Magic circle firm Freshfields and international firm HFW have been publicly censured by the takeover regulator over advice in forming a London-listed coal group that led to a ‘serious breach’ of conduct.
The UK Takeover Panel ruled that the firms' conduct was serious enough to merit a ‘statement of public censure’ as it led to a number of separate breaches. According to the Financial Times this is the first time the panel has censured a law firm since it was set up almost 50 years ago.
The takeover in question dates from 2010, when shell company Vallar bought stakes in two Indonesian mining companies for a combination of cash and new Vallar shares, to create the coal group Bumi.
Freshfields advised Vallar in the deal, while HFW advised the mining companies the Bakrie Group and PT Bukit Mutiara.
The panel found that HFW did not disclose connections between the two Indonesian companies to the Takeover Panel, and did not consult it on whether the panel might regard the two parties as acting in concert when they acquired stakes totalling more than 30% in Vallar.
If the parties were acting in concert this would have triggered a requirement for a mandatory offer to buy all the remaining shares in the target company.
The panel also found that Freshfields ‘could have done more regarding the concert party issue’.
In December 2012 the panel ruled that the Bakrie Group and Bukit Mutiara were acting in concert, ruling that their shares Bumi be reduced to under 30%.
In a statement published on Thursday, the Takeover Panel said that in dealing with the agreements Freshfields and HFW ‘did not take all reasonable care to ensure that the commercial background to the forward-sale agreements, and their purpose, was fairly presented to the panel’.
It added: ‘Freshfields and HFW did not ensure that the direct causative connection between the collateral requirements under the jumbo loan and forward-sale arrangements, of which they were aware, was properly explained to the panel.’
Financial services company Credit Suisse was also censured. The panel acknowledged that there was no intention by any of law firms to mislead.
A Freshfields spokesperson said: ’We note the statement issued today by the Takeover Panel in relation to events in 2010 and 2011 concerning Bumi plc (now Asia Resource Minerals plc). Bumi was a client of Freshfields at the time.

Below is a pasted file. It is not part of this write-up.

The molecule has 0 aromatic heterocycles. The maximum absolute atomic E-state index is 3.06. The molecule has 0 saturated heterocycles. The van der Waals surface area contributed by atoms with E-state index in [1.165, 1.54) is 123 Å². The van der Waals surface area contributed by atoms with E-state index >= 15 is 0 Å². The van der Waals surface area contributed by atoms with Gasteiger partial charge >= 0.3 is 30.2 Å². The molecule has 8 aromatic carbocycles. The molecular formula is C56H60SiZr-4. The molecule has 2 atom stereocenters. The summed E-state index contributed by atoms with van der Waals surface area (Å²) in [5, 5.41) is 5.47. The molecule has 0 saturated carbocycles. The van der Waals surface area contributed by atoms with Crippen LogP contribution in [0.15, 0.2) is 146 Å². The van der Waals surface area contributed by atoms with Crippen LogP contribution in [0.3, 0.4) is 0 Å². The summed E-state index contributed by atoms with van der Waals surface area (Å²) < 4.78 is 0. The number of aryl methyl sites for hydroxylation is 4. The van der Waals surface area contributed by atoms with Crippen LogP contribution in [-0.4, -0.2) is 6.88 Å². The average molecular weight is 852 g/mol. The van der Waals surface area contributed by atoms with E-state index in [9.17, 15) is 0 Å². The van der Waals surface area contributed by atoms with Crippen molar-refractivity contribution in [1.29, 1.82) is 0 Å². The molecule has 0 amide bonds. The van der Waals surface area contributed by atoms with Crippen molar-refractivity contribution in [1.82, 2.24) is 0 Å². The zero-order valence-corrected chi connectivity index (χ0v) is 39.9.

‘Among its conclusions, the panel criticises Freshfields for its part in helping to prepare and present a submission made to it in 2011 on behalf of the Bakrie Group of companies. The panel concludes that Freshfields (and other advisers) failed to provide the Takeover Panel with some information that was relevant in considering the submission, but accepted that there was no intention on the part of any of the advisers to mislead the panel. Freshfields has accepted the panel’s conclusions.’
HWF said that it takes ’due note’ of the statement. It added: ’The public statement was issued with the consent of all parties involved and, as such, it is not appropriate for us to make further comment.’
An SRA spokesperson said: 'We are aware of the situation and will look at the necessary information before deciding on an appropriate course of action.'
* In a separate development, Freshfields has been put in the spotlight by public spending watchdogs over the cost of its legal work during the sale of the government’s stake in Eurostar.
The National Audit Office reported that the Treasury considered retendering for legal advice over ‘concerns’ that the magic circle firm’s £2.8m legal bill was ‘more costly than expected’.
About £500,000 of the costs related to an internal transfer of shares from the Department for Transport to the Treasury.
The NAO said: ‘Although the legal adviser’s fees were at a discount to scale rates, some of the fees were high relative to the costs of the civil service staff working on the same sale project team.'
However, it added that the Treasury decided a change of legal team midway through the process would have been ‘inefficient and problematic’.